Overreliance on hand sanitizers may increase risk of virus infection
By Tomoyuki Tachikawa
TOKYO —— Some medical experts have started to warn that using alcohol-based hand sanitizers too much as a protective measure against a new coronavirus raging in China could inversely raise the risk of infection through skin disorders.
Washing hands with soap too many times in a bid not to contract the new pneumonia-causing virus may also have an adverse effect, given that it could abrade the skin, weakening its ability to work as a barrier to keep moisture in and harmful agents out.
Excessively using alcohol-based sanitizers and washing hands could remove "normal bacterial flora" that coat the skin and fend off invasion of pathogenic agents such as a norovirus.
"Of course, it is necessary to wash hands and use alcohol-based hand sanitizers in order to reduce transmission of the new virus, but overdoing anything is not good," said a spokeswoman of a Japanese consumer and chemical products maker Kao Corp.
In Tokyo, alcohol-based hand sanitizers have sold out at pharmacies and convenience stores, as healthcare pundits have emphasized that preventive steps against the new coronavirus are similar to those against influenza and colds.
Indeed, a wave of influenza has been significantly waning in Japan compared with the previous year, government data showed late last week.
For the week through Feb 16, the number of reported influenza cases plummeted around 40 percent from a year earlier to 37,198, according to the Ministry of Health, Labor and Welfare. During the same period last year, 61,992 cases were reported.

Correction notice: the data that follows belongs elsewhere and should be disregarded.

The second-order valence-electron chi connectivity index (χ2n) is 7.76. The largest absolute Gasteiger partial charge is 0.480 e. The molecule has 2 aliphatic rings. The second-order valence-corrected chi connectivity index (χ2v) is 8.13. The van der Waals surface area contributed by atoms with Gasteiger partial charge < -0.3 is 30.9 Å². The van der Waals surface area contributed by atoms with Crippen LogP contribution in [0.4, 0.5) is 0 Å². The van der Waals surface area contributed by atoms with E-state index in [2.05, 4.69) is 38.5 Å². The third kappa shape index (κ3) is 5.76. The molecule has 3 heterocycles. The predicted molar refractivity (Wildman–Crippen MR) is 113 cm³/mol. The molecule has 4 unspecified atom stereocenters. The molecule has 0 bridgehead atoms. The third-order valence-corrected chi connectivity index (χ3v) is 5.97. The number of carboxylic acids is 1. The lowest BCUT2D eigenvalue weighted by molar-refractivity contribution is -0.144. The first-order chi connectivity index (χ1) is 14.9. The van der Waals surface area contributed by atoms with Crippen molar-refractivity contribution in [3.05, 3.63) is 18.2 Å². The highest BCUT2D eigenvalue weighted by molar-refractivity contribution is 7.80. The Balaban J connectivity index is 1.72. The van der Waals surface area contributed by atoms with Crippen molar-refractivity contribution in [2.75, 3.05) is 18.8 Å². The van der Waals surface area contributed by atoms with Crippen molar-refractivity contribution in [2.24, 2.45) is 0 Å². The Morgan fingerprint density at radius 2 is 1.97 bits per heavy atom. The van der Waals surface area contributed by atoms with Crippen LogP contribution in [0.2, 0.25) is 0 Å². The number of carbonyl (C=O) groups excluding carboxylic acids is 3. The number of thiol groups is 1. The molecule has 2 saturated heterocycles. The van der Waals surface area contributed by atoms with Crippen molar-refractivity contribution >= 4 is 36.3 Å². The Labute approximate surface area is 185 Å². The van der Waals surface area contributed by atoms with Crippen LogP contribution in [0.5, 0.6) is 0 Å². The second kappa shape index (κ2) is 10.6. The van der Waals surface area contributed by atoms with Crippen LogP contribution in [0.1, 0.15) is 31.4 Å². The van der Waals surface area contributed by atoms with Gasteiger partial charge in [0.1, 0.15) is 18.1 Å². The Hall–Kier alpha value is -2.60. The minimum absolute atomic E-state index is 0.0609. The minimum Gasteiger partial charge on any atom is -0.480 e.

Alcohol, known for having disinfectant properties, has been frequently used to keep hands free of bacteria and viruses. At the same time, however, disinfection with alcohol deprives skin of oil and water and can result in rough hands of done in excess.
Over-washing hands with chemical substances, meanwhile, gives rise to skin irritation problems. When skin's normal barrier function is disrupted, it becomes more vulnerable to irritation and roughens further.
"Dry and damaged skin could become a hotbed of disease bacteria and also increase the risk of viruses entering the body through cuts in the skin," Kao's spokeswoman said.
"To prevent infection, it is much more important to wash hands with a moderate amount of soap for more than 30 seconds in an effective manner than to wash hands several times a day," she said.
In addition, she urged consumers to firmly wipe their hands with a paper towel or a clean towel after washing them, as wet conditions could lead to skin disorders and make it easier for pathogenic agents including viruses to attach to hands.
She added applying lotion or cream containing moisturizing ingredients is essential to keep hand skin from chapping and strengthen its barrier function.
The new virus that causes the disease officially known as COVID-19, first detected in the central Chinese city of Wuhan late last year, has so far infected more than 75,000 people and killed 2,500 worldwide.
Japan has confirmed over 850 infections, with most of them linked to the Diamond Princess cruise ship docked in Yokohama. But the emergence of cases in which infection routes remain unknown has raised caution among health authorities and the public.